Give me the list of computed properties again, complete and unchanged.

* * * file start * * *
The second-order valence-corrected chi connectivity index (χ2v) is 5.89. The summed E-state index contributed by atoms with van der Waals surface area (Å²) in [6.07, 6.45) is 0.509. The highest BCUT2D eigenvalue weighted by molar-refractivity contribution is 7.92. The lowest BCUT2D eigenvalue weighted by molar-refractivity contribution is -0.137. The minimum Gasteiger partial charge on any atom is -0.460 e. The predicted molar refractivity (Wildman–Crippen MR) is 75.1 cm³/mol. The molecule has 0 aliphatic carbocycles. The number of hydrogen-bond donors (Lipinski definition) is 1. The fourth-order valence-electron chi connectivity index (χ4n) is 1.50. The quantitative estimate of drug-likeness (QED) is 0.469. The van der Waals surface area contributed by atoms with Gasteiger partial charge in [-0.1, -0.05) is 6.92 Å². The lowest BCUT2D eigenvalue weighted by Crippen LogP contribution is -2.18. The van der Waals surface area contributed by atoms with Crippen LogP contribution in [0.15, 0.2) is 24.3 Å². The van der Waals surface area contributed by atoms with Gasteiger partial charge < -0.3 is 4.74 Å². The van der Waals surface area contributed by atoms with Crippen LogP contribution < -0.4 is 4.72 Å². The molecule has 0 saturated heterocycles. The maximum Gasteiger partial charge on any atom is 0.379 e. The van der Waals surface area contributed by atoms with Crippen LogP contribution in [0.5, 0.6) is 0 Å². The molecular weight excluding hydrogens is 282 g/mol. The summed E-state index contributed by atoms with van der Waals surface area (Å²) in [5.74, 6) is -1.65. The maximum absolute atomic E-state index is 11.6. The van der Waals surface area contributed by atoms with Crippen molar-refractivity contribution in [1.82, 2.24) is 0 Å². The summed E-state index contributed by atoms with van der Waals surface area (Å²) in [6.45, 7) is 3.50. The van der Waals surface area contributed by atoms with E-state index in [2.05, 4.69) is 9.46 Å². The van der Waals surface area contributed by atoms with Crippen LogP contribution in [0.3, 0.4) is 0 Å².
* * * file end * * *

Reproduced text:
The second-order valence-corrected chi connectivity index (χ2v) is 5.89. The summed E-state index contributed by atoms with van der Waals surface area (Å²) in [6.07, 6.45) is 0.509. The highest BCUT2D eigenvalue weighted by molar-refractivity contribution is 7.92. The lowest BCUT2D eigenvalue weighted by molar-refractivity contribution is -0.137. The minimum Gasteiger partial charge on any atom is -0.460 e. The predicted molar refractivity (Wildman–Crippen MR) is 75.1 cm³/mol. The molecule has 0 aliphatic carbocycles. The number of hydrogen-bond donors (Lipinski definition) is 1. The fourth-order valence-electron chi connectivity index (χ4n) is 1.50. The quantitative estimate of drug-likeness (QED) is 0.469. The van der Waals surface area contributed by atoms with Gasteiger partial charge in [-0.1, -0.05) is 6.92 Å². The lowest BCUT2D eigenvalue weighted by Crippen LogP contribution is -2.18. The van der Waals surface area contributed by atoms with Crippen LogP contribution in [0.15, 0.2) is 24.3 Å². The van der Waals surface area contributed by atoms with Gasteiger partial charge < -0.3 is 4.74 Å². The van der Waals surface area contributed by atoms with Crippen LogP contribution < -0.4 is 4.72 Å². The molecule has 0 saturated heterocycles. The maximum Gasteiger partial charge on any atom is 0.379 e. The van der Waals surface area contributed by atoms with Crippen LogP contribution in [0.5, 0.6) is 0 Å². The molecular weight excluding hydrogens is 282 g/mol. The summed E-state index contributed by atoms with van der Waals surface area (Å²) in [5.74, 6) is -1.65. The maximum absolute atomic E-state index is 11.6. The van der Waals surface area contributed by atoms with Crippen molar-refractivity contribution in [1.82, 2.24) is 0 Å². The summed E-state index contributed by atoms with van der Waals surface area (Å²) in [6.45, 7) is 3.50. The van der Waals surface area contributed by atoms with E-state index in [2.05, 4.69) is 9.46 Å². The van der Waals surface area contributed by atoms with Crippen LogP contribution in [0.3, 0.4) is 0 Å².